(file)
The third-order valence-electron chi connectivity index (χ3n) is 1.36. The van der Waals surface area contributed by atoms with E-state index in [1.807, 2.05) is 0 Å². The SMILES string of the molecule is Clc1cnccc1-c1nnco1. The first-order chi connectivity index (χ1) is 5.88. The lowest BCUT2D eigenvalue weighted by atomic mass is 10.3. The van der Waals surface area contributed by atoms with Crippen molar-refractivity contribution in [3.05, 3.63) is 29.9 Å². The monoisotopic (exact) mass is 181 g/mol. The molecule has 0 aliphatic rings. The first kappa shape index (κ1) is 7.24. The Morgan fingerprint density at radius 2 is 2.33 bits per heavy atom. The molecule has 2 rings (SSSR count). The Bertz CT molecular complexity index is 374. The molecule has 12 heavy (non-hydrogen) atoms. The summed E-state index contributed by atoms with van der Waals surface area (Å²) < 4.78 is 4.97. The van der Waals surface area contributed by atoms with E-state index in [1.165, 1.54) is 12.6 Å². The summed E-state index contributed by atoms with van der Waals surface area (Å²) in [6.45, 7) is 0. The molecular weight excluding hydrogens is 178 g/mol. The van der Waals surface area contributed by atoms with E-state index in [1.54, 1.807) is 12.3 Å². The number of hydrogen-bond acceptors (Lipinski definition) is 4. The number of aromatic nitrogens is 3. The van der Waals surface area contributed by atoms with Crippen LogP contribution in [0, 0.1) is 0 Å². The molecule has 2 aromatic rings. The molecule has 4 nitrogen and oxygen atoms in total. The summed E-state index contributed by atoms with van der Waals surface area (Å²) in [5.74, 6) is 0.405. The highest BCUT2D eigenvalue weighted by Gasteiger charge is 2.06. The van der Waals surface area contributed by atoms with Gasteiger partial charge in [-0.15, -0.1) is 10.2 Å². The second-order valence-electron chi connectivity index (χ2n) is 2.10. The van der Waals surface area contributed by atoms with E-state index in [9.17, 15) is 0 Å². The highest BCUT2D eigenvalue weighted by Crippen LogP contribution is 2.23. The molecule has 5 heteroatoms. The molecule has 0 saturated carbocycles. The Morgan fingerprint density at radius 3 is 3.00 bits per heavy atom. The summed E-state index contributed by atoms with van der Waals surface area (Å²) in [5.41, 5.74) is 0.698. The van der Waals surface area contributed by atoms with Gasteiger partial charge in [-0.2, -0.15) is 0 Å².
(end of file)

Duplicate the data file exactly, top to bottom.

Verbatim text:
The third-order valence-electron chi connectivity index (χ3n) is 1.36. The van der Waals surface area contributed by atoms with E-state index in [1.807, 2.05) is 0 Å². The SMILES string of the molecule is Clc1cnccc1-c1nnco1. The first-order chi connectivity index (χ1) is 5.88. The lowest BCUT2D eigenvalue weighted by atomic mass is 10.3. The van der Waals surface area contributed by atoms with Crippen molar-refractivity contribution in [3.05, 3.63) is 29.9 Å². The monoisotopic (exact) mass is 181 g/mol. The molecule has 0 aliphatic rings. The first kappa shape index (κ1) is 7.24. The Morgan fingerprint density at radius 2 is 2.33 bits per heavy atom. The molecule has 2 rings (SSSR count). The Bertz CT molecular complexity index is 374. The molecule has 12 heavy (non-hydrogen) atoms. The summed E-state index contributed by atoms with van der Waals surface area (Å²) < 4.78 is 4.97. The van der Waals surface area contributed by atoms with E-state index in [1.165, 1.54) is 12.6 Å². The summed E-state index contributed by atoms with van der Waals surface area (Å²) in [6.45, 7) is 0. The molecular weight excluding hydrogens is 178 g/mol. The van der Waals surface area contributed by atoms with E-state index in [1.54, 1.807) is 12.3 Å². The number of hydrogen-bond acceptors (Lipinski definition) is 4. The number of aromatic nitrogens is 3. The van der Waals surface area contributed by atoms with Crippen LogP contribution in [0, 0.1) is 0 Å². The molecule has 2 aromatic rings. The molecule has 4 nitrogen and oxygen atoms in total. The summed E-state index contributed by atoms with van der Waals surface area (Å²) in [5.74, 6) is 0.405. The highest BCUT2D eigenvalue weighted by Gasteiger charge is 2.06. The van der Waals surface area contributed by atoms with Gasteiger partial charge in [-0.15, -0.1) is 10.2 Å². The second-order valence-electron chi connectivity index (χ2n) is 2.10. The van der Waals surface area contributed by atoms with E-state index in [9.17, 15) is 0 Å². The highest BCUT2D eigenvalue weighted by Crippen LogP contribution is 2.23. The molecule has 5 heteroatoms. The molecule has 0 saturated carbocycles. The Morgan fingerprint density at radius 3 is 3.00 bits per heavy atom. The summed E-state index contributed by atoms with van der Waals surface area (Å²) in [5.41, 5.74) is 0.698. The van der Waals surface area contributed by atoms with Gasteiger partial charge in [-0.2, -0.15) is 0 Å².